Realtors' report shows residential sales rising in county

Tuesday, September 9, 2014

LITTLE ROCK -- While residential sales in Carroll County were almost flat between 2012 and 2013, sales are doing a lot better this year in the county and statewide, according to figures from the Arkansas Realtors Association and local agents.

The association publishes a monthly report, compiled from figures supplied by those agencies that take part in the multi-listing service.

The July report from the association showed that year-to-date, 178 units had been sold in Carroll County, compared with 127 at the same time last year -- a 40 percent positive change. In all of 2013, 246 residential units were sold in Carroll County, compared with 242 in 2012.

The total value of new and existing units sold in 2013 was $35.3 million, compared with $34.9 million in 2012, an increase of 1.2 percent. Average price of a home in 2013 went down slightly, to $143,551, compared with $144,189 in 2012. This year, the average price is $142,563 as of July.

Overall valuation year-to-date through July of this year was $25.4 million, compared with $17.7 million at this point last year, a 43.27 percent increase, giving Carroll County the fifth-highest valuation increase in the state.

"I can't tell you a single Realtor I've talked to that hasn't been crazy [with sales]," said Janice McKelvey, vice president of the Eureka Springs Carroll County Board of Realtors and agent with Century 21 Woodland Real Estate. "They always have something going on, multiple files. I have six right now. This is unusual for fall. For the very first time in a long time, we have one of the highest market shares in Carroll County."

She said all but one of her office's 12 agents has had at least 10 sales already, and their annual goal is 12.

"Most of us in the office had already reached that goal by the time July hit," McKelvey said. "We're all dreading the taxes!"

But she's not really complaining.

"Things have been really good," she said. "I can't even tell you for what reason. Maybe people are getting comfortable with the economy and diving in, but coming up on an election, you wouldn't think that would be true. We don't know why, but we'll take it!"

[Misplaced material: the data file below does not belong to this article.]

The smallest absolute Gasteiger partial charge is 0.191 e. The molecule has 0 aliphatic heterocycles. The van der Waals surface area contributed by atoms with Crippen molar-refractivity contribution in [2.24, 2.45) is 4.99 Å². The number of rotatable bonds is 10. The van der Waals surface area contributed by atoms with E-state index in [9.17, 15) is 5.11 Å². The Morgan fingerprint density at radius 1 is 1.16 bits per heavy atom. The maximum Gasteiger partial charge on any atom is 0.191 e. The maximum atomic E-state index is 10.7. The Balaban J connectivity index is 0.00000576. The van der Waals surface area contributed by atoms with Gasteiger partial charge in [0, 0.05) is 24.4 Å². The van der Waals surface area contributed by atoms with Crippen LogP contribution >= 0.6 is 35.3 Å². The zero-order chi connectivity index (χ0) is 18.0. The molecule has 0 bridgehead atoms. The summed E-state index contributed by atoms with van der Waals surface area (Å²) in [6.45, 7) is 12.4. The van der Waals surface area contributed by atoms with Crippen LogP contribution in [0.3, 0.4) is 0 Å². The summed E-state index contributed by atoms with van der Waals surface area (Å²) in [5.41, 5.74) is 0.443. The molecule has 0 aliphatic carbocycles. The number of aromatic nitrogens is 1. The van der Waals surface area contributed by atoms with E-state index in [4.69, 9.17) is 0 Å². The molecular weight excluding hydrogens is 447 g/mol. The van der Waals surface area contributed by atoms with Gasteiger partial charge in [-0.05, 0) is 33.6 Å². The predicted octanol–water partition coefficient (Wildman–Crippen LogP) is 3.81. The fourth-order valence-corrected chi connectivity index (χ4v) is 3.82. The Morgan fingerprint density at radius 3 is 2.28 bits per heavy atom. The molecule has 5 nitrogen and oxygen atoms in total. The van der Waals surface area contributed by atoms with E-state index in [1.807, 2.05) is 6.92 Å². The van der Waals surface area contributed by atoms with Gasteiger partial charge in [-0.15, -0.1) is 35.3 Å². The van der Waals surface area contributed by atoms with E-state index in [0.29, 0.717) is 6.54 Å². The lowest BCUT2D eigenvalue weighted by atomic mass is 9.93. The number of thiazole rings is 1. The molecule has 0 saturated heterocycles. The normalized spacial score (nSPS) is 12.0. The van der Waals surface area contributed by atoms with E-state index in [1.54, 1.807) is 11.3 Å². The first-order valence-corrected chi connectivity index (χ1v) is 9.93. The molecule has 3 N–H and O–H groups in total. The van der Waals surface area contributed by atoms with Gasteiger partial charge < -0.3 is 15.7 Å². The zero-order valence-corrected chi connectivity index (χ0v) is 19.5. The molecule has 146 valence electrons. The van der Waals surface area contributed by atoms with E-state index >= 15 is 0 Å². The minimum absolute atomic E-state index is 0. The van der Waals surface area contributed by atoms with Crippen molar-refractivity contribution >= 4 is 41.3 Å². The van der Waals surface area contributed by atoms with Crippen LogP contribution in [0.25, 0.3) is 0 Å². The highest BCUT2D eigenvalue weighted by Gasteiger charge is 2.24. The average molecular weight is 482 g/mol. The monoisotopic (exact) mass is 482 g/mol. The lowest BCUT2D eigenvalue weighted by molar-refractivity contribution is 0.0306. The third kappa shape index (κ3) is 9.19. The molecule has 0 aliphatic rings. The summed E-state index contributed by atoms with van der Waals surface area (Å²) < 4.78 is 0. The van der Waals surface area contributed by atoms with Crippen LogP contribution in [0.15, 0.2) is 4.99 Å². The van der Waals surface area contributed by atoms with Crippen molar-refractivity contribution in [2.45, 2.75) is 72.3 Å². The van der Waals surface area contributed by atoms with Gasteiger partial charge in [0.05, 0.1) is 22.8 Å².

As for the slight increase in average home prices, McKelvey said agents no longer have a lot of lower-priced properties like they had in 2012 and 2013.

"We don't have the foreclosures we had then. It's like we've sold the inexpensive properties, so people have a choice in the higher markets. People are wishing they had bought last year when it was lower."

As for land sales, she said those are down in Berryville and Green Forest, but in Eureka Springs and around the lake, they are increasing, although they were stagnant for a while.

"A lot of people buy land with the idea they're going to retire in the future and may hang onto it for a while," McKelvey said. "Land out at the lake is astronomical value; everyone wants to be lake-front, which is really high. Lake-view takes it down a little bit. It just depends on what they're looking for."

She noted that home sales have increased in Holiday Island, but vacant lots have not.

"I bet if I type in lots for sale in Holiday Island, I can pull up a hundred of them that are under $25,000; there are a lot," she said.

This have been hundreds of turned-back lots and foreclosures over the last couple years, many of which have gone to the state for nonpayment of taxes and assessments.

"People are trying to sell those lots that they were going to retire and build on," McKelvey said. "People get tired of paying assessments on them. We are over-saturated with Holiday Island lots. People are saying, 'We can buy a lot and build or we can spend $50,000 and get a house already done.' "

She said people are looking for fixer-uppers if they can get them for a reasonable price, put a little work into them and make them their own.

"That's a slam-dunk every time. People are coming from the east and west coasts, selling high where they were and buying low here. The lower cost of living drives a lot of people to us."

Carroll County also reflects what's going on in the rest of the state. The ARA said the number of homes sold statewide in July increased by more than 10 percent, but the average price decreased by slightly more than 2 percent in July. Valuations, however, increased by more than 8 percent last year.

As for Carroll County, McKelvey said, "We need to keep it where it's at and keep increasing. That will make us all very happy."

To see the Arkansas housing reports, visit and click on the Publications tab.

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